In October 2010, the Robert Wood Johnson Foundation (RWJF) and the Institute of Medicine (IOM) jointly released The Future of Nursing: Leading Change, Advancing Health, calling it a blueprint for transforming the American health system by strengthening nursing care and better preparing nurses to
help lead reform. This issue begins a four-part miniseries on the report, digesting its educational progression recommendations and offering an early look at how key players are responding. The report calls for increasing the percentage of nurses holding the bachelor of science in nursing (BSN) degree or higher to 80 and for doubling doctorates by 2020. This will require fundamental changes: new competency-based curricula; seamless educational progression; more funding for accelerated programs, educational capacity building, and student diversity; and stronger employer incentives to spur progression.
- 1. Addressing the Nursing Shortage - Part I
- 2. Addressing the Nursing Shortage - Part II
- 3. New Research that Illuminates Policy Issues
- 4. The Nursing Faculty Shortage
- 5. Facts and Controversies about Nursing Staffing Policies
- 6. New Research Provides Solutions to the Nursing Shortage
- 7. Strengthening Public Health Nursing - Part I
- 8. Strengthening Public Health Nursing - Part II
- 9. Nursing's Prescription for a Reformed Health System
- 10. Addressing the Quality and Safety Gap - Part I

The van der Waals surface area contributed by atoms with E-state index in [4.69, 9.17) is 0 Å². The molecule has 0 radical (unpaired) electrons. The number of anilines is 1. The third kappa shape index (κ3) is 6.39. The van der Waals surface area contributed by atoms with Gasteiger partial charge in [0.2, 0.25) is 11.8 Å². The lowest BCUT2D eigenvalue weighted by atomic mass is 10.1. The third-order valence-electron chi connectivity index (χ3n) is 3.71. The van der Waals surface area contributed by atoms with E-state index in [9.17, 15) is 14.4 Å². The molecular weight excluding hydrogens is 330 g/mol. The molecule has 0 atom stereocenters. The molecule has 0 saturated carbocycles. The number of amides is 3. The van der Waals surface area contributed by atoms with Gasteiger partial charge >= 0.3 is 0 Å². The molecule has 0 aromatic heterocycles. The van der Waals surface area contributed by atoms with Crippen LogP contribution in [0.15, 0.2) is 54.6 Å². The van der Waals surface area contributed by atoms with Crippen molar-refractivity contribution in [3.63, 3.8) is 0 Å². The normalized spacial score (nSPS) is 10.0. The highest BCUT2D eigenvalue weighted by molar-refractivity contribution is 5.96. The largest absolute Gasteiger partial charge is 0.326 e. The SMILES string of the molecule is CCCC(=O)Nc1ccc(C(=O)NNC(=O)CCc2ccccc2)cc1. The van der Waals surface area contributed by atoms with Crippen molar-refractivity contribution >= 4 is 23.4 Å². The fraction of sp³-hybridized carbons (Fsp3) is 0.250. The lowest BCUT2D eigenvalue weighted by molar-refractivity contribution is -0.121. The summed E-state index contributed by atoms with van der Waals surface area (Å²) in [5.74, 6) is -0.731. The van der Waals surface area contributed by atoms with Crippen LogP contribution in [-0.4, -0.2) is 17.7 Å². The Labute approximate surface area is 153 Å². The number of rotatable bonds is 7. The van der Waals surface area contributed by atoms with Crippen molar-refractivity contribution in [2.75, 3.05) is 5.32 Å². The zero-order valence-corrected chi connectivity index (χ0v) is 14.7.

- 11. Addressing the Quality and Safety Gap - Part II
- 12. Perspectives on Pay for Performance in Nursing
- 13. Expanding America's Capacity to Educate Nurses
- 14. Unlocking the Potential of School Nursing
- 15. Addressing the Quality and Safety Gap - Part III
- 16. Implementing the IOM Future of Nursing Report - Part 1
- 17. Implementing the IOM Future of Nursing Report - Part II
- 18. Implementing the IOM Future of Nursing Report - Part III
- 19. Celebrating a Sustained Commitment to Improving Health and Health Care Through Nursing: RWJF Marks Its 40th Anniversary
- 20. Improving Patient Access to High-Quality Care
- 21. The Case for Academic Progression
- 22. Ten Years After Keeping Patients Safe: Have Nurses' Work Environments Been Transformed?
While the need to address disparities in care is well known, few strategies for reducing disparities have been studied systematically.
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